Trump Should be Required to Testify in James’ Civil Investigation into Trump Organization
“With a clear partisan divide, New Yorkers strongly support requiring Trump to testify in the James civil investigation into the Trump Organization. Eighty-one percent of Democrats and 51 percent of independents say Trump should be required to testify, and while Republicans say Trump should not be required to testify, they do so by only a 47-40 percent margin,” Greenberg said. “At least 55 percent of voters from every region, race, gender, age group, and income level support compelling Trump to testify in the investigation.”
Eight Hochul State of the State Proposals Enjoy Strong to Overwhelming Support
“Voters support eight Hochul proposals from her first state of the state address by margins of between 21 and 65 points. Five of the proposals – help those currently and formerly incarcerated with job skills and employment, implementing term limits for the statewide offices, providing wages and bonuses for healthcare workers, adding an Equal Rights Amendment to the State Constitution, and banning most outside income for statewide elected officials – have strong bipartisan support,” Greenberg said.
Voters Are Mostly Evenly Divided on Whether Hochul Will Make Progress Toward Her Goals
“Democrats are optimistic Hochul’s administration will make progress in achieving five of the goals she laid out earlier this year. Republicans largely think she will not make progress. Independents also don’t think she’ll make progress but they’re not as pessimistic about it as Republicans,” Greenberg said. “Overall, Hochul has work to do in convincing New Yorkers that she will make progress on these issues. Time will tell.”
Odds & Ends
- New York City Mayor Eric Adams has a 41-19 percent favorability rating in his first statewide poll. It’s 63-20 percent among New York City voters, and only 20-12 percent among Upstate voters.
- President Joe Biden’s rating held steady in the last month. His favorability rating is 52-42 percent, from 52-44 percent last month. His job performance rating is 39-60 percent, from 39-59 percent.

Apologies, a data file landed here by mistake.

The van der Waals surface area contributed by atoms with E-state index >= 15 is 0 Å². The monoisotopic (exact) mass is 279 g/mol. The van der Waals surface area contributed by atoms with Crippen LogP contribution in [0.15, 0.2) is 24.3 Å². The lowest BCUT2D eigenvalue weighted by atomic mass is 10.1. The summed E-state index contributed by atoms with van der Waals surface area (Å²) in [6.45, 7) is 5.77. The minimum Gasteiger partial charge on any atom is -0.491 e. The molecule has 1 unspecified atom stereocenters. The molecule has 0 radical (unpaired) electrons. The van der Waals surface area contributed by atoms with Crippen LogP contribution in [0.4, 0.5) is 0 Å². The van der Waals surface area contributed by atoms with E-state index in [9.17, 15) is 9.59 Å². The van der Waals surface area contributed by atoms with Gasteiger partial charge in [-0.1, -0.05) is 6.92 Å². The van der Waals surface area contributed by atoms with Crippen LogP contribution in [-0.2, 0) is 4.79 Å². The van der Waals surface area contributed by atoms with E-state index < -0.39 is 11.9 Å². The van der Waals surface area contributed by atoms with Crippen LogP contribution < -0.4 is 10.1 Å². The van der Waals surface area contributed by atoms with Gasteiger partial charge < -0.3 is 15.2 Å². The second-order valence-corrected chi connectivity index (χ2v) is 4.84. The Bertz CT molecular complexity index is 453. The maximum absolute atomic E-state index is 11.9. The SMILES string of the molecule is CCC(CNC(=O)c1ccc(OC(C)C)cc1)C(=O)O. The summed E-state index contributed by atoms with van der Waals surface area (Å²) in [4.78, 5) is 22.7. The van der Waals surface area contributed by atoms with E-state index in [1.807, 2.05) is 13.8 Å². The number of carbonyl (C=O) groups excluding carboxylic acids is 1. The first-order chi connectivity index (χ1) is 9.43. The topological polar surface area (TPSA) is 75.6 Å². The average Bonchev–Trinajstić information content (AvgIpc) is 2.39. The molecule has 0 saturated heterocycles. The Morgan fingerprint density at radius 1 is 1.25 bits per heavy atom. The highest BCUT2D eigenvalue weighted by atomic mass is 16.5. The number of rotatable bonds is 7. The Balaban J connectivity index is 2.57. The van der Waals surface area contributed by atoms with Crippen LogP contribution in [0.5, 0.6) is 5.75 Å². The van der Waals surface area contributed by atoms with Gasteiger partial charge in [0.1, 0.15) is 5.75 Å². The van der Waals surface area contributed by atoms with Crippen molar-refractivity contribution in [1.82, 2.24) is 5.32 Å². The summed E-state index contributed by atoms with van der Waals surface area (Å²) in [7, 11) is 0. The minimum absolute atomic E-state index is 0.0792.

This Siena College Poll was conducted January 9-13, 2022 among 806 New York State registered voters with 406 voters contacted through a dual frame (landline and cell phone) mode and 400 responses drawn from a proprietary online panel (Lucid) of New Yorkers. Telephone calls were conducted in English and respondent sampling was initiated by asking for the youngest person in the household. Telephone sampling was conducted via a stratified dual frame probability sample of landline (ASDE) and cell phone (Dynata) telephone numbers within New York State weighted to reflect known population patterns. Data from both collection modes (phone and web) was merged and statistically adjusted by age, party by region, race/ethnicity, education, and gender to ensure representativeness. It has an overall margin of error of +/- 4.0 percentage points including the design effects resulting from weighting. There were 417 Democrats, with a margin of error of +/- 5.4 percentage points including the design effect resulting from weighting. The Siena College Research Institute, directed by Donald Levy, Ph.D., conducts political, economic, social, and cultural research primarily in NYS. SCRI, an independent, non-partisan research institute, subscribes to the American Association of Public Opinion Research Code of Professional Ethics and Practices. For more information, call Steve Greenberg at (518) 469-9858. For survey crosstabs: www.Siena.edu/SCRI/SNY.